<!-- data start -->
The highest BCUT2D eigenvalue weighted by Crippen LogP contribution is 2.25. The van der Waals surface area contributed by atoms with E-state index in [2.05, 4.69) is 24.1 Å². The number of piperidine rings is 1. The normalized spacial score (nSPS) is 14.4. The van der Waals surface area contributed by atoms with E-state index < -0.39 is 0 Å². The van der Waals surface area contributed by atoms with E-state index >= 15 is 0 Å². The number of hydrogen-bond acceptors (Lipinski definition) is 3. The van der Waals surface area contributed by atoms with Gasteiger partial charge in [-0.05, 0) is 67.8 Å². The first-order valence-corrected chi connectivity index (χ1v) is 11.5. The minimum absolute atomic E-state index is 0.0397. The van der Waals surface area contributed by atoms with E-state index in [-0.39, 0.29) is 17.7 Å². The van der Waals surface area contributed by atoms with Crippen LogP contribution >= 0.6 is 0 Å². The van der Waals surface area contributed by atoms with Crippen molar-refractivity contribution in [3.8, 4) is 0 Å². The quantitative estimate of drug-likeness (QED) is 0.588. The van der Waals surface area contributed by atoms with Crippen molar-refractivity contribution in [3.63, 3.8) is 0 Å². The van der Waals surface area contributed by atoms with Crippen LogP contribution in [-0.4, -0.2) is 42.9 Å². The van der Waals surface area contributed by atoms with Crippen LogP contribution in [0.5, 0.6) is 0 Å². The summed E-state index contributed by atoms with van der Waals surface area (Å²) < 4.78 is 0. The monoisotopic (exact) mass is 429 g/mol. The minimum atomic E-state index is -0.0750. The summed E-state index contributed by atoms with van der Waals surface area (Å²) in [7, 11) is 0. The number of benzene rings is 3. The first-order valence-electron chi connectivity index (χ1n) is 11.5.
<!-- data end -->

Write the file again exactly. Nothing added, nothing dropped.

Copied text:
The highest BCUT2D eigenvalue weighted by Crippen LogP contribution is 2.25. The van der Waals surface area contributed by atoms with E-state index in [2.05, 4.69) is 24.1 Å². The number of piperidine rings is 1. The normalized spacial score (nSPS) is 14.4. The van der Waals surface area contributed by atoms with E-state index < -0.39 is 0 Å². The van der Waals surface area contributed by atoms with E-state index >= 15 is 0 Å². The number of hydrogen-bond acceptors (Lipinski definition) is 3. The van der Waals surface area contributed by atoms with Gasteiger partial charge in [-0.05, 0) is 67.8 Å². The first-order valence-corrected chi connectivity index (χ1v) is 11.5. The minimum absolute atomic E-state index is 0.0397. The van der Waals surface area contributed by atoms with E-state index in [-0.39, 0.29) is 17.7 Å². The van der Waals surface area contributed by atoms with Crippen LogP contribution >= 0.6 is 0 Å². The van der Waals surface area contributed by atoms with Crippen molar-refractivity contribution in [3.8, 4) is 0 Å². The quantitative estimate of drug-likeness (QED) is 0.588. The van der Waals surface area contributed by atoms with Crippen molar-refractivity contribution in [3.63, 3.8) is 0 Å². The van der Waals surface area contributed by atoms with Crippen LogP contribution in [-0.4, -0.2) is 42.9 Å². The van der Waals surface area contributed by atoms with Crippen LogP contribution in [0.5, 0.6) is 0 Å². The summed E-state index contributed by atoms with van der Waals surface area (Å²) < 4.78 is 0. The monoisotopic (exact) mass is 429 g/mol. The minimum atomic E-state index is -0.0750. The summed E-state index contributed by atoms with van der Waals surface area (Å²) in [7, 11) is 0. The number of benzene rings is 3. The first-order valence-electron chi connectivity index (χ1n) is 11.5.